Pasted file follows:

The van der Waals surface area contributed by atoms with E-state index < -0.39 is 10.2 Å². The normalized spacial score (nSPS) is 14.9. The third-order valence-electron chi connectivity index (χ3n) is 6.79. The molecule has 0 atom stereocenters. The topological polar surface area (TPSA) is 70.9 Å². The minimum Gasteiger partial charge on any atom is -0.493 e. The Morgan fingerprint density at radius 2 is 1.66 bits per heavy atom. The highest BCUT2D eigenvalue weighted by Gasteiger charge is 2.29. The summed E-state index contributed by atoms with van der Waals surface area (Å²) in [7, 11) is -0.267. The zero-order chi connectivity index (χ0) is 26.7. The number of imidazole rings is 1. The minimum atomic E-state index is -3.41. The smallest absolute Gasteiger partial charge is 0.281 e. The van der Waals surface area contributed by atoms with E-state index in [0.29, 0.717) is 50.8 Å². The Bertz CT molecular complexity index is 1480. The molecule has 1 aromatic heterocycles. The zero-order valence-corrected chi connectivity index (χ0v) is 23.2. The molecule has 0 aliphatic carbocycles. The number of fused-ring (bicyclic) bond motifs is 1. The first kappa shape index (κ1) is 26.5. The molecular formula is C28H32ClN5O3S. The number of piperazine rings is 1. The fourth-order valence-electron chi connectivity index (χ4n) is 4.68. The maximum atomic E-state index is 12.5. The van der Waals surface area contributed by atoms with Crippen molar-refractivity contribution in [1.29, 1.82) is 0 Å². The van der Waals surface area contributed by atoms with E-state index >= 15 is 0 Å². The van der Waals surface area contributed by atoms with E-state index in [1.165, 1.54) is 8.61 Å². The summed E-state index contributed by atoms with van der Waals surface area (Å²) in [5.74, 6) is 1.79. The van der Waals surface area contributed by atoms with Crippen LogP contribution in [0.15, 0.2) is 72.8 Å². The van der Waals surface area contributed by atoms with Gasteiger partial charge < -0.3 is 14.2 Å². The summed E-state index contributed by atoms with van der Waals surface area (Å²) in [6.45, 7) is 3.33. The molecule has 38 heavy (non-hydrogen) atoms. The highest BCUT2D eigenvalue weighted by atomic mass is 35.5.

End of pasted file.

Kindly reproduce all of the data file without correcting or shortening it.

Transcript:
The van der Waals surface area contributed by atoms with E-state index < -0.39 is 10.2 Å². The normalized spacial score (nSPS) is 14.9. The third-order valence-electron chi connectivity index (χ3n) is 6.79. The molecule has 0 atom stereocenters. The topological polar surface area (TPSA) is 70.9 Å². The minimum Gasteiger partial charge on any atom is -0.493 e. The Morgan fingerprint density at radius 2 is 1.66 bits per heavy atom. The highest BCUT2D eigenvalue weighted by Gasteiger charge is 2.29. The summed E-state index contributed by atoms with van der Waals surface area (Å²) in [7, 11) is -0.267. The zero-order chi connectivity index (χ0) is 26.7. The number of imidazole rings is 1. The minimum atomic E-state index is -3.41. The smallest absolute Gasteiger partial charge is 0.281 e. The van der Waals surface area contributed by atoms with E-state index in [0.29, 0.717) is 50.8 Å². The Bertz CT molecular complexity index is 1480. The molecule has 1 aromatic heterocycles. The zero-order valence-corrected chi connectivity index (χ0v) is 23.2. The molecule has 0 aliphatic carbocycles. The number of fused-ring (bicyclic) bond motifs is 1. The first kappa shape index (κ1) is 26.5. The molecular formula is C28H32ClN5O3S. The number of piperazine rings is 1. The fourth-order valence-electron chi connectivity index (χ4n) is 4.68. The maximum atomic E-state index is 12.5. The van der Waals surface area contributed by atoms with Crippen molar-refractivity contribution in [1.29, 1.82) is 0 Å². The van der Waals surface area contributed by atoms with E-state index >= 15 is 0 Å². The van der Waals surface area contributed by atoms with E-state index in [1.165, 1.54) is 8.61 Å². The summed E-state index contributed by atoms with van der Waals surface area (Å²) in [5.74, 6) is 1.79. The van der Waals surface area contributed by atoms with Crippen LogP contribution in [0.15, 0.2) is 72.8 Å². The van der Waals surface area contributed by atoms with Gasteiger partial charge < -0.3 is 14.2 Å². The summed E-state index contributed by atoms with van der Waals surface area (Å²) in [6.45, 7) is 3.33. The molecule has 38 heavy (non-hydrogen) atoms. The highest BCUT2D eigenvalue weighted by atomic mass is 35.5.